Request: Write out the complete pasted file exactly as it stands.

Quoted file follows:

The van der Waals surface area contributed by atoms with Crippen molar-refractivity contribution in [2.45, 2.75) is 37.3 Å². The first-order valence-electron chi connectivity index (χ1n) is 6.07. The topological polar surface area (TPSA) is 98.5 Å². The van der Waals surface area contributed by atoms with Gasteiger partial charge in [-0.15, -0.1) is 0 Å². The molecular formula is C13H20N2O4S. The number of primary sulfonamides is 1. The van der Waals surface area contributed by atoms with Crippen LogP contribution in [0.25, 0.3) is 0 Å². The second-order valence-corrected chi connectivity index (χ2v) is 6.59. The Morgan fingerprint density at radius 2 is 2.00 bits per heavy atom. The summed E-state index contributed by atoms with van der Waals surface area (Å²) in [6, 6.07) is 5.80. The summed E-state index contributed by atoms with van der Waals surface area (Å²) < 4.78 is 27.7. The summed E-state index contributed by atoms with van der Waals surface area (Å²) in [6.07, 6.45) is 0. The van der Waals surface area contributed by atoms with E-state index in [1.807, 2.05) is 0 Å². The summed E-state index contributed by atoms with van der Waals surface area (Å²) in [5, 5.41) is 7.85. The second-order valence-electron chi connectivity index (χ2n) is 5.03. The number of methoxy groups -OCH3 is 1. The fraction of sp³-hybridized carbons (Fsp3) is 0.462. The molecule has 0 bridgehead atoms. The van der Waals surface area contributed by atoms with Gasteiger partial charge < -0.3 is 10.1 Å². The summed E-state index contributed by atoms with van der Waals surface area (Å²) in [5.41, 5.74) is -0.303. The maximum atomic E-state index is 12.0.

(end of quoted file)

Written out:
The van der Waals surface area contributed by atoms with Crippen molar-refractivity contribution in [2.45, 2.75) is 37.3 Å². The first-order valence-electron chi connectivity index (χ1n) is 6.07. The topological polar surface area (TPSA) is 98.5 Å². The van der Waals surface area contributed by atoms with Gasteiger partial charge in [-0.15, -0.1) is 0 Å². The molecular formula is C13H20N2O4S. The number of primary sulfonamides is 1. The van der Waals surface area contributed by atoms with Crippen LogP contribution in [0.25, 0.3) is 0 Å². The second-order valence-corrected chi connectivity index (χ2v) is 6.59. The Morgan fingerprint density at radius 2 is 2.00 bits per heavy atom. The summed E-state index contributed by atoms with van der Waals surface area (Å²) in [6, 6.07) is 5.80. The summed E-state index contributed by atoms with van der Waals surface area (Å²) < 4.78 is 27.7. The summed E-state index contributed by atoms with van der Waals surface area (Å²) in [6.07, 6.45) is 0. The van der Waals surface area contributed by atoms with E-state index in [1.807, 2.05) is 0 Å². The summed E-state index contributed by atoms with van der Waals surface area (Å²) in [5, 5.41) is 7.85. The second-order valence-electron chi connectivity index (χ2n) is 5.03. The number of methoxy groups -OCH3 is 1. The fraction of sp³-hybridized carbons (Fsp3) is 0.462. The molecule has 0 bridgehead atoms. The van der Waals surface area contributed by atoms with Gasteiger partial charge < -0.3 is 10.1 Å². The summed E-state index contributed by atoms with van der Waals surface area (Å²) in [5.41, 5.74) is -0.303. The maximum atomic E-state index is 12.0.